Showing 7 posts in Forum Selection.
Delaware law permits a Delaware corporation to include a forum-selection provision in its certificate of incorporation governing all “internal affairs” claims by its stockholders. There is much national debate on the topic of forum-selection provisions in charters governing securities claims, such as whether a corporation can require arbitration. This decision wades into that debate by addressing a charter provision mandating a federal forum for securities claims. In it, the Court of Chancery holds that the Delaware General Corporation Law (the DGCL) does not authorize a Delaware corporation to include a forum-selection provision in its charter governing claims under the 1933 Act. The Court reasons that claims under the Act are external to the corporation—they do not “turn on the rights, powers, or preferences of the shares, language in the corporation’s charter or bylaws, a provision in the DGCL, or the equitable relationships that flow from the internal structure of the corporation.” Because the claim exists outside of the contract between the corporation and its stockholders and does not relate to the corporation’s internal affairs, it is beyond the power of state corporate law to regulate.Share
This decision provides an excellent summary on Delaware law concerning when the Court will enjoin litigation in another jurisdiction to enforce a contract’s forum selection clause, as the Court did in this case. It also notes a potential trap for the unwary in situations where the clause selects only a court lacking jurisdiction to hear the dispute, rendering the forum selection invalid. That may occur for Delaware forum selection clauses when the Court of Chancery is the sole selected forum but cannot hear the dispute because of its limited subject matter jurisdiction. To avoid that problem, it would be best to identify an alternative within the jurisdiction, or accept any court within the jurisdiction.Share
Under the Cryo-Maid decision, a forum non conveniens motion must consider the impact on a defendant forced to litigate in Delaware when discovery is needed in a foreign land. Here the Court considered the impact of the recent amendments to the Italian Data Protection Code on discovery and found that it did not impose an undue hardship under the facts present in this case. This may become more important as those European laws on privacy protection start to be considered for their effect on litigation outside of the EU.Share
Court Of Chancery Stays Control Dispute Involving Kentucky Retirement Systems In Favor of Kentucky Plenary Action
This decision deals with the oft encountered problem of a race to different courthouses by counterparties. What makes this decision readworthy is the context: a summary control dispute involving a Delaware alternative entity, one invested in by a Kentucky state agency (Kentucky Retirement Systems). While the Court of Chancery may choose to not stay its hand in favor of even an earlier-filed plenary action in the control dispute context, that is by no means a blanket rule. This is an instance where the Court of Chancery cited its inherent discretionary authority to issue a stay sua sponte in the interests of comity and the orderly and efficient administration of justice. Among the factors supporting the Court’s decision to stay its hand in favor of a contemporaneously-filed plenary action involving the same parties and issues in Kentucky state court were Kentucky consent-to-forum and choice of law clauses in the parties’ contract.Share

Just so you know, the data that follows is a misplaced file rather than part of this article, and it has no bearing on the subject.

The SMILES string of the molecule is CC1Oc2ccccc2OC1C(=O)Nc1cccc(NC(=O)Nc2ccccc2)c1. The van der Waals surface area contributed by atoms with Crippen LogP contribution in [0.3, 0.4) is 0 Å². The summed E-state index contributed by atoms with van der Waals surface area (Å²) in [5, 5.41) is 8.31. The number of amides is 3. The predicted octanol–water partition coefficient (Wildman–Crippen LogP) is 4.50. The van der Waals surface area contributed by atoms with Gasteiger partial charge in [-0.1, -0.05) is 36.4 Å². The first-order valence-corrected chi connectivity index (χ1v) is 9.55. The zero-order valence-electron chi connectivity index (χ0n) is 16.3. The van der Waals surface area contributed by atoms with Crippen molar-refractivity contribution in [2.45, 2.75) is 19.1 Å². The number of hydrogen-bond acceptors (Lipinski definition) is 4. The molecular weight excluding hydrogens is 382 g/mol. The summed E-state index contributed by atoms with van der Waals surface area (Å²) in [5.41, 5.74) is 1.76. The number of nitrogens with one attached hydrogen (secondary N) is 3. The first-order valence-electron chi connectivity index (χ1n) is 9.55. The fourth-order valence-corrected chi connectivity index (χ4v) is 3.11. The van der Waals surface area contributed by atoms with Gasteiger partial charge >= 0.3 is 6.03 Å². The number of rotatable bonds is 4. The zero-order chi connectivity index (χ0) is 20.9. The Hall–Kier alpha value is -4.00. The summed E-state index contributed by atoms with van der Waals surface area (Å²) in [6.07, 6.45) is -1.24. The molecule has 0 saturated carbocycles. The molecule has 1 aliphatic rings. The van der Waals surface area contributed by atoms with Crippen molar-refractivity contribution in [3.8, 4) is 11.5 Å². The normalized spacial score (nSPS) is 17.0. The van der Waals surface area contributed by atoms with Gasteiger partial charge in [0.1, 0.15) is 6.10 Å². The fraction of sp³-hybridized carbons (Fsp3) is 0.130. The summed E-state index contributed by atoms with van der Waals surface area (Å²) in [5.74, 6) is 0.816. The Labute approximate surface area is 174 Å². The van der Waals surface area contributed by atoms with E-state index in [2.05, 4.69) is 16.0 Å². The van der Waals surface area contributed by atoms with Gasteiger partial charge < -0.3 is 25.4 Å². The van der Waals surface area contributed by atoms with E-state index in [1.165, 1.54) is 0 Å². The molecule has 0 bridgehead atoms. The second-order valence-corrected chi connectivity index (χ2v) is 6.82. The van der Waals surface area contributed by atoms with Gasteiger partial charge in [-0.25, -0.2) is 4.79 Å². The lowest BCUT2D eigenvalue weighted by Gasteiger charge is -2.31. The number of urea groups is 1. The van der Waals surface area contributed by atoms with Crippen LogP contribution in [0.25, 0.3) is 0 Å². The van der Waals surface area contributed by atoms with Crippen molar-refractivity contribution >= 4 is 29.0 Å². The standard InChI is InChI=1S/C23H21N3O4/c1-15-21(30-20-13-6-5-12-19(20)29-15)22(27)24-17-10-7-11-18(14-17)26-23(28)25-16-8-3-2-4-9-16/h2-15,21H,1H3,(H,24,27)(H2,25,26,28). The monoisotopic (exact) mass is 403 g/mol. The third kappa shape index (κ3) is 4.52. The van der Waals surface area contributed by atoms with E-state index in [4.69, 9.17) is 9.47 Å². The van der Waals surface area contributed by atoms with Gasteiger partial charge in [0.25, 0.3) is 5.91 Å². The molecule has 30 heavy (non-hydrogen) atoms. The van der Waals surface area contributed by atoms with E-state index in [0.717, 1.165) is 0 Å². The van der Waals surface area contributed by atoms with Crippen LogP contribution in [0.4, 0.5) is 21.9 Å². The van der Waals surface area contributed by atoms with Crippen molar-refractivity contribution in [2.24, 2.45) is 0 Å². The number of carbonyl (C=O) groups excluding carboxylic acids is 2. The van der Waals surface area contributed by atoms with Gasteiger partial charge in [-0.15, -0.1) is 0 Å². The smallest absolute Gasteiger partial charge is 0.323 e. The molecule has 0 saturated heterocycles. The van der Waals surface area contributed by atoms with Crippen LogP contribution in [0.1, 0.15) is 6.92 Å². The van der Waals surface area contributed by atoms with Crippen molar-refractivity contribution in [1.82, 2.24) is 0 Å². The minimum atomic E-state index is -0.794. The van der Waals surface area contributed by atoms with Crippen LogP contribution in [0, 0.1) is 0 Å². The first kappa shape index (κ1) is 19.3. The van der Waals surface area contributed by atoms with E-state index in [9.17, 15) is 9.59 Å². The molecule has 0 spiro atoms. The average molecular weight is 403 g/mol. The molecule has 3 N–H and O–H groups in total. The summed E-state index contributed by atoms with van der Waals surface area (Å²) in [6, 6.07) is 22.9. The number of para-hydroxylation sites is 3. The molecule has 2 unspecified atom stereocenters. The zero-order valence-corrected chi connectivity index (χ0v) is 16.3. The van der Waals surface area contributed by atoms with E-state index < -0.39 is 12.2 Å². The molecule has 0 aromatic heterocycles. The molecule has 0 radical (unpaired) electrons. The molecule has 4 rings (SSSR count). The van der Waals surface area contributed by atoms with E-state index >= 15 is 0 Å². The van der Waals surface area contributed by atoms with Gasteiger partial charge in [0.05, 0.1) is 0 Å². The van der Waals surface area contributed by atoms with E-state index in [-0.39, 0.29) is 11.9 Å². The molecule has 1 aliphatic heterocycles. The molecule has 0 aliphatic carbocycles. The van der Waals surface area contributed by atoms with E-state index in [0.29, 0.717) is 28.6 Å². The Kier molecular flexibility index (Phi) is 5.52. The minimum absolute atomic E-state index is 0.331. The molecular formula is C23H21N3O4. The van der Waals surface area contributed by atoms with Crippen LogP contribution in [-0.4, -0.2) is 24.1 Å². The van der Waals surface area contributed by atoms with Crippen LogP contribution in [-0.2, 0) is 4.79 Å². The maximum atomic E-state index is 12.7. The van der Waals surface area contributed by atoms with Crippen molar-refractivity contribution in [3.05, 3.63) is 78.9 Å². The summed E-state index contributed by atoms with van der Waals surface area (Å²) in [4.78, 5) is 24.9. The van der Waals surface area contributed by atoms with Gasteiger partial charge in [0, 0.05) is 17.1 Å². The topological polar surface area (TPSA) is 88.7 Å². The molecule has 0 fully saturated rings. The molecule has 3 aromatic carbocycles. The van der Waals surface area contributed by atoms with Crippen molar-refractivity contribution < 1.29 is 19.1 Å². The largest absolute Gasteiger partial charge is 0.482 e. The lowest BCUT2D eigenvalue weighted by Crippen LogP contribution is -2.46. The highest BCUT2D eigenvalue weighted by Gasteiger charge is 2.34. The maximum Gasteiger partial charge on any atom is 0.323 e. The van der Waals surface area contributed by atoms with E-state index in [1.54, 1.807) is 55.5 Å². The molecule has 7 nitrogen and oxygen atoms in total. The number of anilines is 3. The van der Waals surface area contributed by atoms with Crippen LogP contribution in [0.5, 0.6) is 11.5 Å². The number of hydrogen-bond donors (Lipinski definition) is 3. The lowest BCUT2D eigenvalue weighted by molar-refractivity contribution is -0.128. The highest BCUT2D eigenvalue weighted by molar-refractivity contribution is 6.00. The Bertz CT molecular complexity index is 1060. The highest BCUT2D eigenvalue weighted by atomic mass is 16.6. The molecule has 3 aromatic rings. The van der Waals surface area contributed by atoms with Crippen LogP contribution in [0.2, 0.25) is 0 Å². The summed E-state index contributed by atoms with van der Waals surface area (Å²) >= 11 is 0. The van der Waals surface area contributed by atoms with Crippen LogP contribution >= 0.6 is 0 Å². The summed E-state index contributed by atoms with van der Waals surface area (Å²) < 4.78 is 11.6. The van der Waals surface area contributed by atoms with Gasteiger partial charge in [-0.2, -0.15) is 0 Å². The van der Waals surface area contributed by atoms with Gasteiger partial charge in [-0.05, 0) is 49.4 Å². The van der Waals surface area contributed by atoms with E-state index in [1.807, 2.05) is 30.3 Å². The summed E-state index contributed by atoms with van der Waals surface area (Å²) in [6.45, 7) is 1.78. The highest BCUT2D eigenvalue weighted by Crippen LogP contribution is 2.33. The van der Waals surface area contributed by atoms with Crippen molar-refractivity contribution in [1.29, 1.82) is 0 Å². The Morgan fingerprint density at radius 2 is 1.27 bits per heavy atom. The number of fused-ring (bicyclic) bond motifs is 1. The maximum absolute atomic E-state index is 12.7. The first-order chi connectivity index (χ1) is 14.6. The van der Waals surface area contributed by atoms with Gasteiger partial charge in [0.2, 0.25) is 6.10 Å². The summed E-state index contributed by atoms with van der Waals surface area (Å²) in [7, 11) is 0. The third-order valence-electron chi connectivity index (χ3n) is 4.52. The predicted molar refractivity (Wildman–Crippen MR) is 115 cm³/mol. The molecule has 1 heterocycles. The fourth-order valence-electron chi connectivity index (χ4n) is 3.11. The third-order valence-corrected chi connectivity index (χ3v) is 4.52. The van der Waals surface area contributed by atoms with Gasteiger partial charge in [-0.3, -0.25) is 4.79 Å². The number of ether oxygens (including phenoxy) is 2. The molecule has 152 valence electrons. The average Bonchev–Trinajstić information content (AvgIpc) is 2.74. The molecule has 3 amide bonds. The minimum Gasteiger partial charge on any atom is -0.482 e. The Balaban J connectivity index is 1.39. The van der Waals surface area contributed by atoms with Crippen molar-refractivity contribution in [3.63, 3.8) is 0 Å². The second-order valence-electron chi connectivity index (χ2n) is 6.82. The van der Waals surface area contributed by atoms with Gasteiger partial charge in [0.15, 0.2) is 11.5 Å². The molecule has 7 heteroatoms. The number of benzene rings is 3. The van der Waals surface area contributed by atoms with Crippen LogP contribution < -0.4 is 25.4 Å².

Delaware District Court Finds That Controlling Stockholder Claim Falls Outside Of Forum Selection Bylaw
Forum selection bylaws are a powerful tool for companies to avoid the burdens of multi-forum litigation. But those bylaws only cover the claims falling within their terms. Where, as here, the bylaw only covers fiduciary duty claims against officers and directors, the bylaw will not be enforced for a fiduciary duty claim against a controlling stockholder.Share
This is a significant decision because it explains how filing suit somewhere other than in the contractually-designated jurisdiction does not toll the time to sue in the proper jurisdiction. Hence, if the improperly-filed suit is dismissed, it may be too late to bring suit in the proper jurisdiction.Share
The Court of Chancery Declines to Disturb Company’s “Waiver” of its Forum Selection Bylaw to Settle Derivative Action in California
Many Delaware companies have adopted forum selection bylaws that prevent their stockholders from bringing internal corporate claims in courts outside of Delaware. These bylaws are a valid and effective tool for limiting duplicative stockholder litigation filed in multiple jurisdictions. The Delaware courts have authorized their use and the Delaware General Assembly validated them under Section 115 of the Delaware General Corporation Law. Numerous other courts have also enforced Delaware forum selection bylaws.
Although these bylaws specify Delaware as the exclusive forum, they often permit the company to waive its right to Delaware as the exclusive forum and consent to a different venue. While even the seminal Delaware decision on forum selection bylaws, Boilermakers 154 Retirement Fund v. Chevron, 73 A.3d 934 (Del. Ch. 2013), approved of bylaws that permitted such a waiver, to our knowledge no court has addressed whether a company may properly waive its right to Delaware as the exclusive forum under a forum selection bylaw and consent to venue elsewhere. That is, until Niedermayer v. Kriegsman, C.A. No. 11800-VCMR (Del. Ch. May 2, 2016) (Montgomery-Reeves, V.C.). More ›Share